- Over the last week, the world registered 1.8mn new COVID-19 cases (Chart 1), a weekly rise of 7%. Overall, 25.4mn cases have now been recorded, with deaths totalling 849,400. There are just twelve Coronavirus-free countries on earth – Palau, Micronesia, Marshall Islands, Nauru, Kiribati, Solomon Islands, Tuvalu, Samoa, Vanuatu and Tonga (Turkmenistan and North Korea are also on the list).
- On average, 25 new cases per 100,000 population were recorded across our sample over the last 7 days. Argentina reported the largest weekly rise in cases per 100,000 population (148), followed by Israel (140) and Colombia (131). New daily infections are rising fastest in Argentina (18.6%), Hungary (18%), Greece (17%) and India (16%). The largest weekly changes in 3d moving averages (Table 1) were in Hungary (575%), Portugal (84%) and Norway (67%).
- US coronavirus infections have now passed 6mn, with 5% of those recorded over the last seven days (290,000). The weekly change in 3d moving average (cases) is down 17%, and the same statistic for deaths is down a further 2% (Chart 2). The same figure is down 5% for deaths.
- Many European countries are seeing infection rates rise (Chart 3) and are now in the midst of a second wave. Our Scatter Chart shows that, for the majority of European countries, the 3d moving average (cases) is above the 50th percentile (bottom right quadrant). Notable statistics are:
- Greece recorded 1,500 new cases last week, increasing the total figure by 17%. The number of cases per 100,000 population now stands at 99, up by 14 over the last seven days. The country only recorded 24 COVID-19 related deaths over the same period (Chart 4).
- Infections are rising fastest in Hungary. The country recorded 1,000 new cases, or 10 case per 100,000 population. As a result, the 3d ma has spiked and is by far the highest on our list. In all, 6,100 cases have been recorded in the country.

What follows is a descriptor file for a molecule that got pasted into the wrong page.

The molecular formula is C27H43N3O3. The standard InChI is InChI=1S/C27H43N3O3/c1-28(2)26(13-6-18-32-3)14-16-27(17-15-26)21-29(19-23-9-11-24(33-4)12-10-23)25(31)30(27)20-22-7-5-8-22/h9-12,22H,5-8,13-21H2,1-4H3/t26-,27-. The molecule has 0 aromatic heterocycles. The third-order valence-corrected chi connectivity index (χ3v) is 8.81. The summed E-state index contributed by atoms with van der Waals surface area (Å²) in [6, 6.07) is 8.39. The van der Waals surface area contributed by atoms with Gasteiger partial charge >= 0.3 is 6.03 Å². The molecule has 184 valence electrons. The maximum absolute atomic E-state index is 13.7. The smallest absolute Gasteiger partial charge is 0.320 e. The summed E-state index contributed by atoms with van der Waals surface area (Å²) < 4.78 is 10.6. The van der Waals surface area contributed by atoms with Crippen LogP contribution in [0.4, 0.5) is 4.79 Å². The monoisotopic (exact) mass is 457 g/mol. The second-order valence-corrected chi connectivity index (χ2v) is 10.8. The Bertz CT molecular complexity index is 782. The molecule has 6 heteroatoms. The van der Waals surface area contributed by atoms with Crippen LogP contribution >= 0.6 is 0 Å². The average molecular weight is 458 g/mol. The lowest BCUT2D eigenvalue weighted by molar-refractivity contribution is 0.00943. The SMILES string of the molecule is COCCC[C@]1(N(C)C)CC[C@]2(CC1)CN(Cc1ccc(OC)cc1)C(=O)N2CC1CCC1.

- In terms of the number of new cases, Spain has recorded the most – close to 50,000 (or 102 per 100,000) in seven days. This has increased the total number by 12% and the 3d ma by 22%. The latter figure is now at similar levels to the first wave (Chart 5). Deaths are far lower than during the first wave, but the country recorded 222 new deaths last week.
- France is also struggling to curb new infections as it surpasses first-wave infection rates. Over the last seven days, 36,500 cases have been recorded (up from 25,900 in the previous week). Cases per 100,000 population now stand at 489, a rise of 56. The weekly change in 3d ma is also up 34%.
- Last week, Portugal recorded more than the 20 cases per 100,000 guideline that governments use for quarantine restrictions. It recorded a figure of 22.5, and the 3d moving average increased 84% over the week.
- Finally, the UK posted 14 new cases per 100,000 population. In total, this amounts to just under 10,000 new cases and a weekly change in the 3d ma of 27%. The country recorded 69 deaths over the same weekly period, amounting to a 46% drop in the 3d ma.
- Across the rest of the world:
- India is now recording the highest number of cases per week. The country registered 524,000 new cases over the last seven days, the equivalent of 38 new cases per 100,000 population.
- Cases in Israel seem to have reached a peak (graphs below). The country recoded an 11% rise in the total number of cases last week, equivalent to 12,000 new cases.
- Brazil, Argentina and Colombia continue to post high numbers. Argentina seems to be in the peak of its wave, posting new daily figures in the 97th percentile.
- The Philippines is posting one of the highest percentile death figures on the list. The country recorded 550 new deaths over the last seven days.
For more information, we provide a comprehensive list of charts, diagrams and tables below.
Bilal Hafeez is the CEO and Editor of Macro Hive. He spent over twenty years doing research at big banks – JPMorgan, Deutsche Bank, and Nomura, where he had various “Global Head” roles and did FX, rates and cross-markets research.
Sam van de Schootbrugge is a macro research economist taking a one year industrial break from his Ph.D. in Economics. He has 2 years of experience working in government and has an MPhil degree in Economic Research from the University of Cambridge. His research expertise are in international finance, macroeconomics and fiscal policy.
(The commentary contained in the above article does not constitute an offer or a solicitation, or a recommendation to implement or liquidate an investment or to carry out any other transaction. It should not be used as a basis for any investment decision or other decision. Any investment decision should be based on appropriate professional advice specific to your needs.)